Mumbai: In December 2019, Maharashtra Chief Minister Uddhav Thackeray, then less than a month old in office, expressed regret that his party, the Shiv Sena, had mixed politics with religion and partnered the BJP for 25 years.
This admission from Thackeray, a Hindutva proponent whose father Bal Thackeray was known as “Hindu Hridaysamrat”, has come back to haunt the Shiv Sena as the BJP readies for the Ram temple bhoomi pujan at Ayodhya Wednesday.
Even though the guest list (restricted on account of the Covid crisis) for the event includes representatives of outfits associated with the struggle for the temple, no one from the Shiv Sena — which makes no bones about its role in the Babri Masjid demolition — has been invited.
Within the party, there are grumbles about what is perceived as the Shiv Sena leadership’s silence about the event. While the Shiv Sena has been publicly reiterating its role in the Ram temple campaign, party leaders complain there has been no word from the brass on how they should approach the bhoomi pujan.
There are fears that, with this event, the BJP may steal the march on the Shiv Sena with respect to the Hindutva mandate, and the latter’s voters may get the wrong message.
To opponents and political analysts, this chaos within the party is seen as the result of its alliance with the Nationalist Congress Party (NCP) and the Congress, which they claim has forced the Shiv Sena to abandon its hard Hindutva stance.
‘The wrong message’
Thackeray was the first Shiv Sena leader to have visited Ayodhya after the 9 November 2019 Supreme Court verdict giving the go-ahead for the construction of the Ram temple. At his swearing-in ceremony the same month, he was dressed in saffron, the colour associated with the Hindutva movement.
In March, as his government completed 100 days in office, Thackeray visited Ayodhya and announced a donation of Rs 1 crore towards temple construction on behalf of the Shiv Sena.
His father, the late Shiv Sena founder Bal Thackeray, was among the accused in the case pertaining to the Babri Masjid demolition, which was carried out by Hindu fundamentalists in 1992 to pave the way for a temple at the site, believed to be the birthplace of Hindu deity Ram.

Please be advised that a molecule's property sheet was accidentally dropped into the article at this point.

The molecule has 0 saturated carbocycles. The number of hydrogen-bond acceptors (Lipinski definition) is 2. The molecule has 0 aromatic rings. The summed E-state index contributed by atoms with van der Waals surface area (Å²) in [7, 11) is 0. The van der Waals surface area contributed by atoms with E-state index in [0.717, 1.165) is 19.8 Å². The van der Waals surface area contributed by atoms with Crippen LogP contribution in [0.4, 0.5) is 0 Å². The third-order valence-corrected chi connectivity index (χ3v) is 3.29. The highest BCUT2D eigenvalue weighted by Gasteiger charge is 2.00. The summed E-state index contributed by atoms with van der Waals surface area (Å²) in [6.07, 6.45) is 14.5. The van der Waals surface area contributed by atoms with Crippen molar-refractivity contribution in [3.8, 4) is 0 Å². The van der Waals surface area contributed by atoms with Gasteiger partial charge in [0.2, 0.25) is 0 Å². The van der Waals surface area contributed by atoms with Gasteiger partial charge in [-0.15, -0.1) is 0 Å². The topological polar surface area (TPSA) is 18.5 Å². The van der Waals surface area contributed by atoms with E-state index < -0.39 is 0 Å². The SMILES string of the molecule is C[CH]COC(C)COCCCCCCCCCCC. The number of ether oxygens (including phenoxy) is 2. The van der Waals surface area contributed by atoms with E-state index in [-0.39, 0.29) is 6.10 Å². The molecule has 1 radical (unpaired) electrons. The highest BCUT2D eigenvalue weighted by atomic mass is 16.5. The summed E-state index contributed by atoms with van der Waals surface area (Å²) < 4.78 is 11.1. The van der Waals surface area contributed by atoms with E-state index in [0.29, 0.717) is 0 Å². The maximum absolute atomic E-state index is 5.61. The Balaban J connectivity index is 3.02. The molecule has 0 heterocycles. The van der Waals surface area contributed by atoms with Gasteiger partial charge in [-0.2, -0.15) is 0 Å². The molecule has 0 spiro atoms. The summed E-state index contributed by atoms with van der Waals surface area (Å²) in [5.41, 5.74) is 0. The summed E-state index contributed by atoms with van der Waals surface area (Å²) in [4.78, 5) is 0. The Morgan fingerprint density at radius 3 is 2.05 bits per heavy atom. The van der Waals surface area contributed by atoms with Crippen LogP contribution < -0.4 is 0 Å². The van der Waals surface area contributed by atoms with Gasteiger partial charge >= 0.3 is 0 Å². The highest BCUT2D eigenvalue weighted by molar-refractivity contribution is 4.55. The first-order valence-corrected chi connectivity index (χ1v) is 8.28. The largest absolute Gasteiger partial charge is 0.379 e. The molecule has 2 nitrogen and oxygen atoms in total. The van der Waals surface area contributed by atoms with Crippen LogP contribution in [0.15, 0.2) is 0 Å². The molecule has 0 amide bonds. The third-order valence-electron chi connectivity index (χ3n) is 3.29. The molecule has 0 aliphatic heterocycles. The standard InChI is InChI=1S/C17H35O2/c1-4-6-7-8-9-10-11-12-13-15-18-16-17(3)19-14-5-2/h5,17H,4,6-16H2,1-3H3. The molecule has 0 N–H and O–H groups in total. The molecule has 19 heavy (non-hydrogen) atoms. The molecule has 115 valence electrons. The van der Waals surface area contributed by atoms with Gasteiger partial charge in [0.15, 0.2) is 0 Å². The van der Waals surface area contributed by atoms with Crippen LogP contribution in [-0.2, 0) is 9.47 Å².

However, since it forged the Maha Vikas Aghadi (MVA) coalition with the NCP and the Congress, the Shiv Sena has been stalked by allegations that its Hindutva stance is waning.
During his March visit to Ayodhya, Uddhav carried with him soil from the Raigad Fort (the capital of the Maratha ruler Chhatrapati Shivaji Maharaj), an act that is believed to have left his allies displeased. In the last week of July, in an interview to Saamana, the Shiv Sena mouthpiece, Thackeray said the bhoomi pujan should be conducted via video-conferencing on account of the Covid-19 pandemic.
There were reports last month that Uddhav will be invited to the event, but he hasn’t been. The Shiv Sena has played down the fact, dismissing the grand bhoomi pujan scheduled for Wednesday as a showcase of political might.
“If the chief minister is not invited, there is no question of him going for it,” Shiv Sena MP Arvind Sawant told ThePrint. “We do not want to make an event of everything. In this corona pandemic, what is happening in Ayodhya is showmanship. It is not bhakti, but shakti which is happening there,” he said. “Ram Mandir is not a political issue for us as others are doing.”
Many senior leaders of the Shiv Sena, however, are not happy with the “confused” state of the party’s ideological movement. “It is completely directionless. Balasaheb was known as the Hindu Hridaysamrat, a strong voice of Hindutva,” said a senior Shiv Sena leader. “Today, the party he founded is not even invited to the Ram Janmabhoomi, a party whose kar sevaks brought down the Babri Masjid.”
Sawant noted that many Shiv Sainiks have gone to Ayodhya, taking with them the soil from the site of the Balasaheb Thackeray memorial. “Uddhav Thackeray will definitely go to Ayodhya when this pandemic is over,” he said.
‘Moving away from Hindutva’
Opponents and analysts say the Shiv Sainiks are not wrong to fear the party is moving away from Hindutva.
“That is exactly what the Shiv Sena is doing,” said Sandeep Deshpande, a senior leader of the Maharashtra Navnirman Sena (MNS). “Now, their voters are different as they have formed a government with the NCP and Congress. Maybe this is the reason for the silence,” he added.
Political analyst Abhay Mandwekar offered a similar argument. “Before the Lok Sabha elections, the slogan of the Shiv Sena was ‘Pehle mandir, baad mein sarkar (first temple, then government)’. Now that they are in the ‘sarkar’ with parties who cringe at Hindutva, it is not easy for the Shiv Sena to keep their promise,” he added.
“Had Uddhav been invited for the event, he would have been in a fix over whether to go or not. His previous visits were different, now, as the head of a coalition government, he is also answerable to the Congress and the NCP,” said Mandwekar.
The Shiv Sena’s lack of ideological conviction regarding Hindutva is the reason for their present predicament, added journalist Dhaval Kulkarni, who authored the book Cousins Thackeray: Uddhav, Raj And The Shadow Of Their Senas.
“On the one hand, Uddhav has to keep his government intact. On the other hand, he cannot afford to shed Hindutva. The Shiv Sena’s commitment to Hindutva is yet to run its full course,” he added. “He cannot be seen as diluting Hindutva. In the days ahead, Uddhav will have to manage this contradiction.”
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